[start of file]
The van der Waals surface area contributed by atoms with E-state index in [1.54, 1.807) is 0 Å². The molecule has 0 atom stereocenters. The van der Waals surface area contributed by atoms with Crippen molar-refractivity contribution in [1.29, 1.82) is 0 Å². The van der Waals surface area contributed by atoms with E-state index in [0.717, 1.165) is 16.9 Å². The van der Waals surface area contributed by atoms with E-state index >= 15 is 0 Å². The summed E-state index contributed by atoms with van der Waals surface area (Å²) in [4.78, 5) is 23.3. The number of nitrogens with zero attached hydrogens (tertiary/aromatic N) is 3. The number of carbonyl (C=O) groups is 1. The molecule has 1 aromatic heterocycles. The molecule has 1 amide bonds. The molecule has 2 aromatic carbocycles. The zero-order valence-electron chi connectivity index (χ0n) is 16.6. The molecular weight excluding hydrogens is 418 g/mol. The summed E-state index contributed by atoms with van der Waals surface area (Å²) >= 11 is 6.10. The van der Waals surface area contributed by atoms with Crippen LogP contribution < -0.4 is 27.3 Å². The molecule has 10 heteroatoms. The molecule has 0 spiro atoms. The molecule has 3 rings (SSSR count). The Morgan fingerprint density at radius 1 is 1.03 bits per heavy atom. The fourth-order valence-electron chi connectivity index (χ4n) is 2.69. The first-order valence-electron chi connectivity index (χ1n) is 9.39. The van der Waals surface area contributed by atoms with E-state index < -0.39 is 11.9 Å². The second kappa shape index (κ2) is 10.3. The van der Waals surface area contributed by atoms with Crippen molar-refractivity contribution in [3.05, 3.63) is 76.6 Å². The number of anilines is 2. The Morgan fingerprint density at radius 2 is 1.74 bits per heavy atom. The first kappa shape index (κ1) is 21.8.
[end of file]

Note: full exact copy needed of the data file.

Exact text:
The van der Waals surface area contributed by atoms with E-state index in [1.54, 1.807) is 0 Å². The molecule has 0 atom stereocenters. The van der Waals surface area contributed by atoms with Crippen molar-refractivity contribution in [1.29, 1.82) is 0 Å². The van der Waals surface area contributed by atoms with E-state index in [0.717, 1.165) is 16.9 Å². The van der Waals surface area contributed by atoms with E-state index >= 15 is 0 Å². The summed E-state index contributed by atoms with van der Waals surface area (Å²) in [4.78, 5) is 23.3. The number of nitrogens with zero attached hydrogens (tertiary/aromatic N) is 3. The number of carbonyl (C=O) groups is 1. The molecule has 1 aromatic heterocycles. The molecule has 1 amide bonds. The molecule has 2 aromatic carbocycles. The zero-order valence-electron chi connectivity index (χ0n) is 16.6. The molecular weight excluding hydrogens is 418 g/mol. The summed E-state index contributed by atoms with van der Waals surface area (Å²) >= 11 is 6.10. The van der Waals surface area contributed by atoms with Crippen LogP contribution < -0.4 is 27.3 Å². The molecule has 10 heteroatoms. The molecule has 0 spiro atoms. The molecule has 3 rings (SSSR count). The Morgan fingerprint density at radius 1 is 1.03 bits per heavy atom. The fourth-order valence-electron chi connectivity index (χ4n) is 2.69. The first-order valence-electron chi connectivity index (χ1n) is 9.39. The van der Waals surface area contributed by atoms with E-state index < -0.39 is 11.9 Å². The second kappa shape index (κ2) is 10.3. The van der Waals surface area contributed by atoms with Crippen molar-refractivity contribution in [3.05, 3.63) is 76.6 Å². The number of anilines is 2. The Morgan fingerprint density at radius 2 is 1.74 bits per heavy atom. The first kappa shape index (κ1) is 21.8.